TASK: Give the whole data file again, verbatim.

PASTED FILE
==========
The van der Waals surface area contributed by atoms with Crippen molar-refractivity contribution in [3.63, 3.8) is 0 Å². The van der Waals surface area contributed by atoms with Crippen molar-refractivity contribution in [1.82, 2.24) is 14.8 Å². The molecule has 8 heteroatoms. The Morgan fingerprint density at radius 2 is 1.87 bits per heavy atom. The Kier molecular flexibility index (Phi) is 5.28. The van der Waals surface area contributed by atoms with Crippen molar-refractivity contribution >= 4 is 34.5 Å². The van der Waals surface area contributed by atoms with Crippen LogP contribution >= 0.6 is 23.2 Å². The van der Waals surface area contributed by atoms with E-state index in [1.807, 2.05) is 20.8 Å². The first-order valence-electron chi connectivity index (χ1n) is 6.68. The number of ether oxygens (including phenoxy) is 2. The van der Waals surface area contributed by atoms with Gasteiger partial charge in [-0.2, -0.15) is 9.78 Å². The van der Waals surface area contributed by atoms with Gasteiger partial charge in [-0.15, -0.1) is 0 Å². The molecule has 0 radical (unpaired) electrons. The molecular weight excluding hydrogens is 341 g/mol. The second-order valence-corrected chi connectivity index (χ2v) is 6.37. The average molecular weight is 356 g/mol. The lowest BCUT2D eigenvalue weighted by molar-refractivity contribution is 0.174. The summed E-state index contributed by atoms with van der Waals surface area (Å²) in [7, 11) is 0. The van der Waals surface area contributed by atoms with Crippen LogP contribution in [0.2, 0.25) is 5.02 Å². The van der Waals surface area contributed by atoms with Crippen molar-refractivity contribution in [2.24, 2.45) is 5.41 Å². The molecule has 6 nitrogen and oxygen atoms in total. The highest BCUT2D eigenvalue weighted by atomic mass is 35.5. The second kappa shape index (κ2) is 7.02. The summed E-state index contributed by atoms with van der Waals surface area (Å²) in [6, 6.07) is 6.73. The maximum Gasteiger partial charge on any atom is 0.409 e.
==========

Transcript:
The van der Waals surface area contributed by atoms with Crippen molar-refractivity contribution in [3.63, 3.8) is 0 Å². The van der Waals surface area contributed by atoms with Crippen molar-refractivity contribution in [1.82, 2.24) is 14.8 Å². The molecule has 8 heteroatoms. The Morgan fingerprint density at radius 2 is 1.87 bits per heavy atom. The Kier molecular flexibility index (Phi) is 5.28. The van der Waals surface area contributed by atoms with Crippen molar-refractivity contribution >= 4 is 34.5 Å². The van der Waals surface area contributed by atoms with Crippen LogP contribution >= 0.6 is 23.2 Å². The van der Waals surface area contributed by atoms with E-state index in [1.807, 2.05) is 20.8 Å². The first-order valence-electron chi connectivity index (χ1n) is 6.68. The number of ether oxygens (including phenoxy) is 2. The van der Waals surface area contributed by atoms with Gasteiger partial charge in [-0.2, -0.15) is 9.78 Å². The van der Waals surface area contributed by atoms with Gasteiger partial charge in [-0.15, -0.1) is 0 Å². The molecule has 0 radical (unpaired) electrons. The molecular weight excluding hydrogens is 341 g/mol. The second-order valence-corrected chi connectivity index (χ2v) is 6.37. The average molecular weight is 356 g/mol. The lowest BCUT2D eigenvalue weighted by molar-refractivity contribution is 0.174. The summed E-state index contributed by atoms with van der Waals surface area (Å²) in [7, 11) is 0. The van der Waals surface area contributed by atoms with Crippen LogP contribution in [0.2, 0.25) is 5.02 Å². The van der Waals surface area contributed by atoms with Crippen molar-refractivity contribution in [2.24, 2.45) is 5.41 Å². The molecule has 6 nitrogen and oxygen atoms in total. The highest BCUT2D eigenvalue weighted by atomic mass is 35.5. The second kappa shape index (κ2) is 7.02. The summed E-state index contributed by atoms with van der Waals surface area (Å²) in [6, 6.07) is 6.73. The maximum Gasteiger partial charge on any atom is 0.409 e.